A Reading shop could be banned from selling high-strength alcohol because police claim is it “fuelling” violent crime.
Thames Valley Police says Anrish News on Oxford Road is selling “super strength cheap beers and ciders” and this is “exacerbating the levels of street drinking and alcohol related disorder”.
The force has called on Reading Borough Council to review the premises licence, following a string of violent attacks in the shop and on the street outside.
The licence for the shop at 102 Oxford Road does not need to be revoked but a raft of new conditions should be imposed by the council, police say.
If imposed, the conditions would ban the shop from selling beers and ciders above 6.0 per cent ABV and require all staff to undergo training before they can sell alcohol and refresher training every six months.
The force wrote to the owners to recommend these conditions and offer advice on staff training in September, following an “unsatisfactory” licensing inspection, but the owners have not replied.
A Reading Borough Council licensing committee will decide whether to impose these new conditions, or revoke the licence, when it meets on Thursday, November 19.
In a report, the council’s licensing team agree the conditions should be imposed and there should be “a period of suspension” so the owners have time to make the required changes.
Five other shops on Oxford Road are due to have their licences reviewed, as part of a police crackdown.
Officers have been called to Anrish News eight times since a company called Best Food and Wine Reading Ltd took charge in July 2017, to deal with fights, anti-social behaviour and shoplifting.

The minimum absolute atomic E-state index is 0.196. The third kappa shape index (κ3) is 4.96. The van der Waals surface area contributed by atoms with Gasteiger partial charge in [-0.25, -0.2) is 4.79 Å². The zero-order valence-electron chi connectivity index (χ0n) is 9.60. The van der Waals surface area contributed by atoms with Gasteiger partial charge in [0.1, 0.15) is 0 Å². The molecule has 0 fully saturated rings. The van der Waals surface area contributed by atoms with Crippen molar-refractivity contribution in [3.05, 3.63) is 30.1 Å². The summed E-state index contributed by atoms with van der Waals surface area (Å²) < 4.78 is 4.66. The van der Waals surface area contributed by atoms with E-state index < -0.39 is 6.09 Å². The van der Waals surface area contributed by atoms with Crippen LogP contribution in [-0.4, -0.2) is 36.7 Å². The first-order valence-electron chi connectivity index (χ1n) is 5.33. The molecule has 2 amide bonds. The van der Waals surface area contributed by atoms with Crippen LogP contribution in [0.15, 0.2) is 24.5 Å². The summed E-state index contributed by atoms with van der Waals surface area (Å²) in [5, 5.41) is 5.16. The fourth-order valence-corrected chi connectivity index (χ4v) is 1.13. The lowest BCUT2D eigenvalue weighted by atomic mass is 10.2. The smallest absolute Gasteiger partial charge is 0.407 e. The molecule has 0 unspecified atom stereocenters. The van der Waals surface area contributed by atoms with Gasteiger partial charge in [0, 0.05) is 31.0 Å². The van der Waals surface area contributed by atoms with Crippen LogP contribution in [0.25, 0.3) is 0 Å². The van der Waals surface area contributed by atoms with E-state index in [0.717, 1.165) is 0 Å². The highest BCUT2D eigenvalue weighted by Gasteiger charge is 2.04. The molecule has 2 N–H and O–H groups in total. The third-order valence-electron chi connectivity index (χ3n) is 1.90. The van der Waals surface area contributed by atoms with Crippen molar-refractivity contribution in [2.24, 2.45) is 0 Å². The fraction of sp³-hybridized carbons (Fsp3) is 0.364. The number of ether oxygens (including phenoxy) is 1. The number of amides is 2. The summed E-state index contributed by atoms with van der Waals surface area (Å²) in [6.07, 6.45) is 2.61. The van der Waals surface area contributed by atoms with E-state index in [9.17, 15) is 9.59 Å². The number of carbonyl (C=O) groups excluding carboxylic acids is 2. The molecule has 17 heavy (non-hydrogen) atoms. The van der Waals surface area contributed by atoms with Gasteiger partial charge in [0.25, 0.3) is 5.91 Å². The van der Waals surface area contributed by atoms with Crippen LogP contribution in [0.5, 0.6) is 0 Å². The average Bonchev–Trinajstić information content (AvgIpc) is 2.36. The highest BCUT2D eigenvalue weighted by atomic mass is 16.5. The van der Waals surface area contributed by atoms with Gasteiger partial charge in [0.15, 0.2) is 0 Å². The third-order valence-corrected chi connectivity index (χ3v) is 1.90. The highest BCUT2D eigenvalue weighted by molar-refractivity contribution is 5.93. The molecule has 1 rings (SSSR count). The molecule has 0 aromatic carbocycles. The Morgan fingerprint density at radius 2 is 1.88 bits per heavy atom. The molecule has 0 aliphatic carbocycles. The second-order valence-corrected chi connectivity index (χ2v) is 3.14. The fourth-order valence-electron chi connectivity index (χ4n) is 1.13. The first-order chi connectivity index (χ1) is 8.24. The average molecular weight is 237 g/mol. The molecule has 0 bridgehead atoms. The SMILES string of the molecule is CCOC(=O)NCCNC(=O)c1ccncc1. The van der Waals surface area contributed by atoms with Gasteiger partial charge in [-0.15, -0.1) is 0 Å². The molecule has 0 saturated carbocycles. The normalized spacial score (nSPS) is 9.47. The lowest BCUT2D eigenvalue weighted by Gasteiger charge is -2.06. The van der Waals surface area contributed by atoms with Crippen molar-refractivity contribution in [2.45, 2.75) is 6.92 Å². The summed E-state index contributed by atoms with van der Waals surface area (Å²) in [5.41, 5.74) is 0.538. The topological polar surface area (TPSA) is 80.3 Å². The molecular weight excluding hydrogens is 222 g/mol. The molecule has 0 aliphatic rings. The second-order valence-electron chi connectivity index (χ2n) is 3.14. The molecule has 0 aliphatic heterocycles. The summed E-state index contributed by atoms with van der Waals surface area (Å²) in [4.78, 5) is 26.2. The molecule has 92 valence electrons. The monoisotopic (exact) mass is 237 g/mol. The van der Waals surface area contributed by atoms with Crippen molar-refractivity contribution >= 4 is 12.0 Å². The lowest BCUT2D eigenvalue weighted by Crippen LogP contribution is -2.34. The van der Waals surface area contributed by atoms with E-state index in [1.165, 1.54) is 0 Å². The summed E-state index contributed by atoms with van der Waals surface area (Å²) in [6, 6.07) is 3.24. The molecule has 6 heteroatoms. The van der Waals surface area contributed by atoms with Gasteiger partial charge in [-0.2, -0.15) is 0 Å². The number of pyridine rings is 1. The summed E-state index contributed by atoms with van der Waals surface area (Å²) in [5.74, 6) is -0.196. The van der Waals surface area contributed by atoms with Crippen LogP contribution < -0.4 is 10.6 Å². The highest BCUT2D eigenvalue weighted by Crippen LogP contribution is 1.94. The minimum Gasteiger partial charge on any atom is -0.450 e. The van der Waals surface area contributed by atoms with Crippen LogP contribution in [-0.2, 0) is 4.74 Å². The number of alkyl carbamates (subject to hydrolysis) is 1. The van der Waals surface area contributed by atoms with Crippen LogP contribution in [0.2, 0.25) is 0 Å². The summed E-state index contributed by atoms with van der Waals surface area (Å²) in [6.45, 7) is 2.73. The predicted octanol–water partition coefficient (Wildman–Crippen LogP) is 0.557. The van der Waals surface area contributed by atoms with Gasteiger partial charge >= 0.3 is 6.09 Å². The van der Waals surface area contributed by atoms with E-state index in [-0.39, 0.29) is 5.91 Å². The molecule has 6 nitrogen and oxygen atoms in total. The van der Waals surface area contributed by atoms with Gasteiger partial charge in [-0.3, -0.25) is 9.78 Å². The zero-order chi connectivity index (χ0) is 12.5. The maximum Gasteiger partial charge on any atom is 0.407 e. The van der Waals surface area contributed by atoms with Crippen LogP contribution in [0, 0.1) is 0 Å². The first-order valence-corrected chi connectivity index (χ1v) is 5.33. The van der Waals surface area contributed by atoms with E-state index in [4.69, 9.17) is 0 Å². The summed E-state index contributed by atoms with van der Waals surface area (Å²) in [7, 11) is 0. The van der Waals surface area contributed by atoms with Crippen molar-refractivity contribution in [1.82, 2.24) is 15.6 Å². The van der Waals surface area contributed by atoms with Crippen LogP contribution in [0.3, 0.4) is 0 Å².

During one incident, in November 2018, a group of teenagers attacked the owner, threw a bottle at him and spat at him.
A month later, a group of men started fighting inside the shop and the fight spilled out onto the street. Police could not use CCTV footage of the incident as evidence because the shop’s camera was not recording.
And in April 2019, two drunk men started fighting outside and smashing bottles. One was bleeding.
Officers carried out a licensing inspection in August and the outcome was “unsatisfactory”, as they found that staff had been poorly trained and they did not understand the existing licensing conditions.
Thames Valley Police says a known street drinker walked in during that inspection with an “expectation to purchase high strength alcohol”.
In a statement, the force said: “We have highlighted a number of incidents involving fighting and intoxicated individuals that have taken place both inside this premises and also outside within the immediate vicinity.
“Thames Valley Police submit that the common denominator that link these incidents together is the ease and availability of cheap high strength beer and cider products over the 6.0 per cent ABV mark.
“Thames Valley Police recommend that a number of conditions are required to be added to the premises licence.”